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UPDATED: January 23, 2011 NO. 4 JANUARY 27, 2011
To Drip or Not to Drip
Heavy use of intravenous therapy in China causes concern

POPULAR USE: A nurse at a hospital in Changsha, Hunan Province, prepares an IV infusion for a patient (LONG HONGTAO)

Shi Zijun, 6, sat in the corridor of the emergency pediatrics department of a hospital in Beijing. He wanted to take a good look at the toy of a nearby child, but he didn't dare move since he had an intravenous (IV) tube in his arm.

"Since he was 3 years old, he has had pneumonia two or three times a year. Only IV therapy can cure him now," said his grandmother. "In the past, we gave him medicine and it sometimes worked. But now it doesn't work at all."

So, when Shi got sick again, his father and grandmother immediately took him for an IV drip.

The statistics of the WHO in 2004 show China is the world's biggest user of IV therapy. During that year, 5 billion IV infusions were given in the country—more than 30 percent of the world's total of 16 billion. In 2009, 10.4 billion bottles of fluids or medication were infused intravenously, averaging eight per person, said Zhu Zhixin, Vice Chairman of the National Development and Reform Commission. The worldwide average is about 2.5 to 3.3 bottles per person. In China, IV infusion has become a common medical therapy, while in foreign countries it is sometimes even considered a minor operation with significant risk.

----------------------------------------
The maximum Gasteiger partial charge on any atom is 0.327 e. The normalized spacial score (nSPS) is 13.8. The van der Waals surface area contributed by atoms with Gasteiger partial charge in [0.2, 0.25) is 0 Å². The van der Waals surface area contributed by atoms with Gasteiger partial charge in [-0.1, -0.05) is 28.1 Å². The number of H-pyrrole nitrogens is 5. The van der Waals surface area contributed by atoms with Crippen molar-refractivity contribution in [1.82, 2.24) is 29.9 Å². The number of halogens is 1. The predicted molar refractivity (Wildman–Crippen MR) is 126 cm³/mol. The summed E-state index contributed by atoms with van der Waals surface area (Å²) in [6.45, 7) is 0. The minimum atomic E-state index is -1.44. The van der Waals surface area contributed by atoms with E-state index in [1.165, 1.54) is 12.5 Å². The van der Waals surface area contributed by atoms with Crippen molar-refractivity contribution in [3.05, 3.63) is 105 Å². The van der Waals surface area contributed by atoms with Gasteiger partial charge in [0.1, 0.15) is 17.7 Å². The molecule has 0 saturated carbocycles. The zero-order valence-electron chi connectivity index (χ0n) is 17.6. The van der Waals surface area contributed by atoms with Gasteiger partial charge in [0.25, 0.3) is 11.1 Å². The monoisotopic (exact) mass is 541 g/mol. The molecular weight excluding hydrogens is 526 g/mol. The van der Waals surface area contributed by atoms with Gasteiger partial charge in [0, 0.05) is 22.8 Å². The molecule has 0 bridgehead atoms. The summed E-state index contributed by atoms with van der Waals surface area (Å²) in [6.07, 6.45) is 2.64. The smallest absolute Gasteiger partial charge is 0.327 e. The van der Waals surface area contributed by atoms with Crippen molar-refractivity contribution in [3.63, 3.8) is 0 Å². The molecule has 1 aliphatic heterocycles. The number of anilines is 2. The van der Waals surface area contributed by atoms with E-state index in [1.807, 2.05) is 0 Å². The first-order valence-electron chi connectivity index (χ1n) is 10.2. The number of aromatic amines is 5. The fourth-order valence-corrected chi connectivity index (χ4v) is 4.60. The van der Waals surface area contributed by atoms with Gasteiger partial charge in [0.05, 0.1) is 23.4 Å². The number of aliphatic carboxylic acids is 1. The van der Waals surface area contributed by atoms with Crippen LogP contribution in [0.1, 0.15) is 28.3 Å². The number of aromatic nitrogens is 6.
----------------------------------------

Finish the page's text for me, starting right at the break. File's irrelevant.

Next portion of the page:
Doctors at People's Hospital in Beijing say IV infusion should be used only if oral medicine is ineffective, since potential side effects associated with IV infusion are greater. IV fluids go directly into one's blood and are absorbed very quickly. Although that is one reason IV therapy is desirable, it increases the risk.

IV infusion increases the potential for infectious or harmful substances to enter the body. The rapidity of IV infusion can also put an abnormal metabolic burden on the liver and kidneys, which must process the foreign substances being introduced. Experiments also suggest oral antibiotics are as effective as IV antibiotics. Therefore, experts suggest that people be less quick to resort to IV therapy unless truly necessary.

"Three kinds of people favor IV infusion the most: Those who have taken pills for several days with no visible effect yet; parents who push doctors to use IV therapy on their children because of a favorable curative effect in the past; and those who are busy and have stress-filled lives and want 'quick-fix' therapy and a quick recovery," said Guo Shidong, an emergency room doctor at Beijing Children's Hospital.

Although many patients push for IVs, other patients complain doctors recommend IV infusion regardless what kind of illness they have.

"The heavy use of IV therapy is absolutely abnormal and even ridiculous. Most patients don't actually need it, but IVs are now even frequently recommended by doctors as a means of curing colds. Some hospitals are questioned by patients for their overuse of the IV therapy because of economic profit," said Li Ling, a researcher with the China Center for Economic Research at Peking University.

Deng Haihua, spokesperson of the Chinese Ministry of Health, said this problem should be solved through hospital and medical care reform. "The Ministry of Health will make more efforts to increase regulations on hospital management. It will strengthen fee control and effectively deal with the medication abuse problem," said Deng. He also said the ministry would "give more choices to patients in the future."

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